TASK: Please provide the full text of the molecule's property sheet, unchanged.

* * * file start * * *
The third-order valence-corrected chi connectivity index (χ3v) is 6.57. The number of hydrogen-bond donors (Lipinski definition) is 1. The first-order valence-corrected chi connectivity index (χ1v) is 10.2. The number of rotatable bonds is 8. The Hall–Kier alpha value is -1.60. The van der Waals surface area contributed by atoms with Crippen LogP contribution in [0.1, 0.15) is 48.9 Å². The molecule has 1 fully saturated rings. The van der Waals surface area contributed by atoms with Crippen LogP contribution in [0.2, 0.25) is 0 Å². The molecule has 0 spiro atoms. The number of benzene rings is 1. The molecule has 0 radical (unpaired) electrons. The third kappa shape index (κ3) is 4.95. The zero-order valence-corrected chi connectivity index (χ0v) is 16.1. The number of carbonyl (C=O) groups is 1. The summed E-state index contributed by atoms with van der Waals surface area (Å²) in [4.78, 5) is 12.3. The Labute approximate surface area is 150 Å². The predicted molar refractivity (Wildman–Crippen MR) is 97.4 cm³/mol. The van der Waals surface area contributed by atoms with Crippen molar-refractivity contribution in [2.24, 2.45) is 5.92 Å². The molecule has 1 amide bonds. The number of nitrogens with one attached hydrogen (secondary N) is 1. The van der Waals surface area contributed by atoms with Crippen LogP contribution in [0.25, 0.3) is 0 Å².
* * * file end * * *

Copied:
The third-order valence-corrected chi connectivity index (χ3v) is 6.57. The number of hydrogen-bond donors (Lipinski definition) is 1. The first-order valence-corrected chi connectivity index (χ1v) is 10.2. The number of rotatable bonds is 8. The Hall–Kier alpha value is -1.60. The van der Waals surface area contributed by atoms with Crippen LogP contribution in [0.1, 0.15) is 48.9 Å². The molecule has 1 fully saturated rings. The van der Waals surface area contributed by atoms with Crippen LogP contribution in [0.2, 0.25) is 0 Å². The molecule has 0 spiro atoms. The number of benzene rings is 1. The molecule has 0 radical (unpaired) electrons. The third kappa shape index (κ3) is 4.95. The zero-order valence-corrected chi connectivity index (χ0v) is 16.1. The number of carbonyl (C=O) groups is 1. The summed E-state index contributed by atoms with van der Waals surface area (Å²) in [4.78, 5) is 12.3. The Labute approximate surface area is 150 Å². The predicted molar refractivity (Wildman–Crippen MR) is 97.4 cm³/mol. The van der Waals surface area contributed by atoms with Crippen molar-refractivity contribution in [2.24, 2.45) is 5.92 Å². The molecule has 1 amide bonds. The number of nitrogens with one attached hydrogen (secondary N) is 1. The van der Waals surface area contributed by atoms with Crippen LogP contribution in [0.25, 0.3) is 0 Å².